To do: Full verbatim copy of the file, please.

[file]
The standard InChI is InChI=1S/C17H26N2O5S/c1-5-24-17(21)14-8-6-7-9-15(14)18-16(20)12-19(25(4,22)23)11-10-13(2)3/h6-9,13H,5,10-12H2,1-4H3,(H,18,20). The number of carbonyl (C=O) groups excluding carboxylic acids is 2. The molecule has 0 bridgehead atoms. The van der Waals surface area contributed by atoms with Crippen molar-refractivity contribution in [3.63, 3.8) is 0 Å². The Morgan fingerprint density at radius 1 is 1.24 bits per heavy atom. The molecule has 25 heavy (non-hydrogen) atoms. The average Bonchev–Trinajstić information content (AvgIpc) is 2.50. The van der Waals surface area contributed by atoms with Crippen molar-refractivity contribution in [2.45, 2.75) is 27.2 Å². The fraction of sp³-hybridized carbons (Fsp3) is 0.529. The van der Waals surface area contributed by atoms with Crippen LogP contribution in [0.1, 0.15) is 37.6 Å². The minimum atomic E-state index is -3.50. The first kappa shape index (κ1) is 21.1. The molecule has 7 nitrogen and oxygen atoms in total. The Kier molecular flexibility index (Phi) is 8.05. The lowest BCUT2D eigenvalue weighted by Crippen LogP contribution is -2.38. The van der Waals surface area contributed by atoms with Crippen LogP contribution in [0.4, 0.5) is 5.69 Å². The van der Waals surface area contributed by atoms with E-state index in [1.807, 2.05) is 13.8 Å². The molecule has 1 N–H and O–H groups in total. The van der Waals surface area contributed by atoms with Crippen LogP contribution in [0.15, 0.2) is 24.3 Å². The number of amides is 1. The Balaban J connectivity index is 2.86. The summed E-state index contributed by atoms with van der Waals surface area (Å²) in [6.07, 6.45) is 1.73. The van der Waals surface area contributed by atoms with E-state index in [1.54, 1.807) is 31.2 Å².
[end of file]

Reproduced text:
The standard InChI is InChI=1S/C17H26N2O5S/c1-5-24-17(21)14-8-6-7-9-15(14)18-16(20)12-19(25(4,22)23)11-10-13(2)3/h6-9,13H,5,10-12H2,1-4H3,(H,18,20). The number of carbonyl (C=O) groups excluding carboxylic acids is 2. The molecule has 0 bridgehead atoms. The van der Waals surface area contributed by atoms with Crippen molar-refractivity contribution in [3.63, 3.8) is 0 Å². The Morgan fingerprint density at radius 1 is 1.24 bits per heavy atom. The molecule has 25 heavy (non-hydrogen) atoms. The average Bonchev–Trinajstić information content (AvgIpc) is 2.50. The van der Waals surface area contributed by atoms with Crippen molar-refractivity contribution in [2.45, 2.75) is 27.2 Å². The fraction of sp³-hybridized carbons (Fsp3) is 0.529. The van der Waals surface area contributed by atoms with Crippen LogP contribution in [0.1, 0.15) is 37.6 Å². The minimum atomic E-state index is -3.50. The first kappa shape index (κ1) is 21.1. The molecule has 7 nitrogen and oxygen atoms in total. The Kier molecular flexibility index (Phi) is 8.05. The lowest BCUT2D eigenvalue weighted by Crippen LogP contribution is -2.38. The van der Waals surface area contributed by atoms with Crippen LogP contribution in [0.4, 0.5) is 5.69 Å². The van der Waals surface area contributed by atoms with E-state index in [1.807, 2.05) is 13.8 Å². The molecule has 1 N–H and O–H groups in total. The van der Waals surface area contributed by atoms with Crippen LogP contribution in [0.15, 0.2) is 24.3 Å². The number of amides is 1. The Balaban J connectivity index is 2.86. The summed E-state index contributed by atoms with van der Waals surface area (Å²) in [6.07, 6.45) is 1.73. The van der Waals surface area contributed by atoms with E-state index in [1.54, 1.807) is 31.2 Å².